Oak Knoll Books recently released their Catalogue 307 Fine Press and Books about Books. Their specialty is the book arts, with this catalogue broken into sections to guide readers to items of greatest interest. The section headings are: featured book, bookbinding, printing history, miniature books, private and fine press, the Limited Editions Club, book illustration, book design, type specimens, papermaking, reference and bibliography, books about books, and miscellaneous titles. Most of those headings are self-explanatory, but that one about “miscellaneous titles” is a real grab bag. These are not typical Oak Knoll items, making this an intriguing catalogue even for those who don't collect in the book arts. Variety is the spice of book catalogues. Here are a few items from this latest Oak Knoll selection.
We start with the first item in the catalogue, the “featured book.” Item 1 is the History of the Expedition Under the Command of Captains Lewis and Clark... a first edition (1814) of the official account of the most significant U.S. internal expedition ever undertaken. Meriwether Lewis and William Clark led the expedition to the American Northwest, exploring the newly acquired Louisiana Territory at the direction of President Jefferson. There are few books as important to an Americana collection as this one. This copy is not in perfect condition, and is lacking the separately issued folding map, but is available at one-tenth the price that some copies command. Priced at $12,500.
Next we have an item Oak Knoll describes as a “spectacular book.” That is a fair description. Item 218 is A Book of Samples of Papers manufactured to Print Properly All Kinds of Illustrations. Together with a Book of the Same Papers Printed and Lithographed in All of the Principal Processes Used for Illustration. It was published in 1922 by the Champion Coated Paper Company. Champion, which later changed its name to Champion International paper, existed for over a century until purchased by International Paper in 2000. This is a demonstration book with samples of 328 different papers, followed by illustrations printed on the same types of paper. $275.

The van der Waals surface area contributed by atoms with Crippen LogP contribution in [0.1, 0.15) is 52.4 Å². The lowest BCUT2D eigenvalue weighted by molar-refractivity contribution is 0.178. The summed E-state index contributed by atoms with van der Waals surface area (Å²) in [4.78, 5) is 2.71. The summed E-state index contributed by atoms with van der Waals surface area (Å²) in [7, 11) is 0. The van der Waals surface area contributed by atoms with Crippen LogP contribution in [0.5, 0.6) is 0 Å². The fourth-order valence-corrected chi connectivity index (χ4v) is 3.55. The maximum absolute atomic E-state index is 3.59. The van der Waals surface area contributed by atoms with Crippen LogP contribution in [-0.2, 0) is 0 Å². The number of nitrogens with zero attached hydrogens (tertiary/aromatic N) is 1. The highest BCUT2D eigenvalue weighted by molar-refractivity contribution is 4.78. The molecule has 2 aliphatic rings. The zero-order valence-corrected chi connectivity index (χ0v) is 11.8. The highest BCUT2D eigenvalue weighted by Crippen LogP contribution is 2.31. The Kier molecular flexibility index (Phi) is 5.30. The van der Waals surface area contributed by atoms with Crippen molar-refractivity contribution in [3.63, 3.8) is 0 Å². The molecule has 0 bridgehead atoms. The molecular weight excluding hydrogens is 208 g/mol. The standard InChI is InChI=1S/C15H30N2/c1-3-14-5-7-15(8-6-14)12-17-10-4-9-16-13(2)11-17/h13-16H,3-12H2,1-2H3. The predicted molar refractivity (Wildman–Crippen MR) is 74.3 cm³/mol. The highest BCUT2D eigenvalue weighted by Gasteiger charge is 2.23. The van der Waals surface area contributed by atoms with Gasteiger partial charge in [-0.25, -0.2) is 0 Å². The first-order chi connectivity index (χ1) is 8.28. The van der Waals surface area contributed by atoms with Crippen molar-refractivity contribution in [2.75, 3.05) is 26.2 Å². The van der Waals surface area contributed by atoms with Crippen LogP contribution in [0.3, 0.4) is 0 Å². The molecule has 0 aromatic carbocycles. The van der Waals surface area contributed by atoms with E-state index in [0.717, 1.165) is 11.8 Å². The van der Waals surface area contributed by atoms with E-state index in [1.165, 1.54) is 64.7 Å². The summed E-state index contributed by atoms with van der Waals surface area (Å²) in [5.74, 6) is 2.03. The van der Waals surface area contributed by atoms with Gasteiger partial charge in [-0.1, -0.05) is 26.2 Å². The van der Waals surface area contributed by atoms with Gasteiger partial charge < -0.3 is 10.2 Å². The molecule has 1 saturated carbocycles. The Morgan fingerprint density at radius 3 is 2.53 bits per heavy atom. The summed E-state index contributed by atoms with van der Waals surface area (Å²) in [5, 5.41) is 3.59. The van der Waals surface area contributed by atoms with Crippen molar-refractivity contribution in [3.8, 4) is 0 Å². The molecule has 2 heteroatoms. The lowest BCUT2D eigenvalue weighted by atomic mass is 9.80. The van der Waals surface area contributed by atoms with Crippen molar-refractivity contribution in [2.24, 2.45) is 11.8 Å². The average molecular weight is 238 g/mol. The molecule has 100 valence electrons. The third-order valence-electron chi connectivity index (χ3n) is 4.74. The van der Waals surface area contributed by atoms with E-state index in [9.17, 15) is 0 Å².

Here is an unusual title from the category of book illustration: Life in London; or, the Day and Night Scenes of Jerry Hawthorn, Esq. and His Elegant Friend Corinthian Tom, Accompanied by Bob Logic, the Oxonian, in their Rambles and Sprees through the Metropolis. This is the work of Pierce Egan, a British novelist, sportswriter, and chronicler of contemporary culture, published in 1821. Wood engravings were provided by Isaac Robert and George Cruikshank, Sr. Oak Knoll describes this illustrated work as “a beautiful book.” Item 185. $625.
It's common to see classic literature, religious texts, or even fantasy turned into miniature books. This seems like a bit of oddly heavy text to be used for a miniature – 1918-1923 German Hyperinflation, by Marjorie Palmer, published in 1967. German inflation was anything but miniature in this period. Germany chose borrowing to fund its war effort during the First World War. The result was that the exchange rate went from 4 marks to the dollar to 9 by war's end. By the end of 1919, the exchange rate had ballooned to 32 marks to the dollar, and 90 in 1921. It was then that Germany had to begin paying reparations to the allies. It had to pay in either gold or foreign currency, and lacking sufficient gold, it began printing more and more paper marks to buy foreign currency. The more it printed, the more the mark's value dropped, requiring more and more newly minted marks to buy decreasing amounts of foreign currency. By the end of 1921, the exchange rate had skyrocketed to 330-1. The hyperinflation had barely begun. At the conclusion of 1922, the exchange rate reached 800-1. Then came the serious hyperinflation. People would spend their marks as soon as they got them, knowing that tomorrow, they would be worth much less. By the end of 1923, it took an astronomical 4.2 trillion marks to buy one U.S. dollar. At that point, Germany issued a new mark to replace the worthless old ones, and the hyperinflation was brought under control. Item 45. $350 (or 1.5 quadrillion old marks).
This next book comes from the field of bibliography, and it covers the granddaddy of sporting books: A Bibliography of the Complete Angler of Izaak Walton and Charles Cotton. Arnold Wood's bibliography won't provide any recent printings; it cuts off in the year it was published – 1900. However, it will cover the antiquarian editions. Annotated descriptions are provided for 140 editions, with 86 of the title pages reproduced. It was printed for Charles Scribner's Sons at the DeVinne Press. Item 232. $750.
Item 289 is a book you will think has to do with color printing based on its title: Introduction to the Study of Colour Phenomena, published in 1905. It doesn't. It was primarily concerned with beer, though the application of the technology has now gone way beyond such spirited usages. This item comes from Oak Knoll's miscellaneous category. Joseph Lovibond was a brewer, plying his family trade, when he noticed you could determine the quality of a beer by observing its color. He determined to create a device that could be used to gauge color. What he came up with was the first practical colorimeter, an item using colored glass slides. The idea came to his mind after observing stained glass windows. The slides were colored in various shades of beer, and by eyeballing them next to a brew, he could determine its quality. The company Lovibond founded to produce his invention still exists today, and while their colorimeters are not ideal for perfectly matching colors, they are close enough for field work, their being portable for use on site. $225.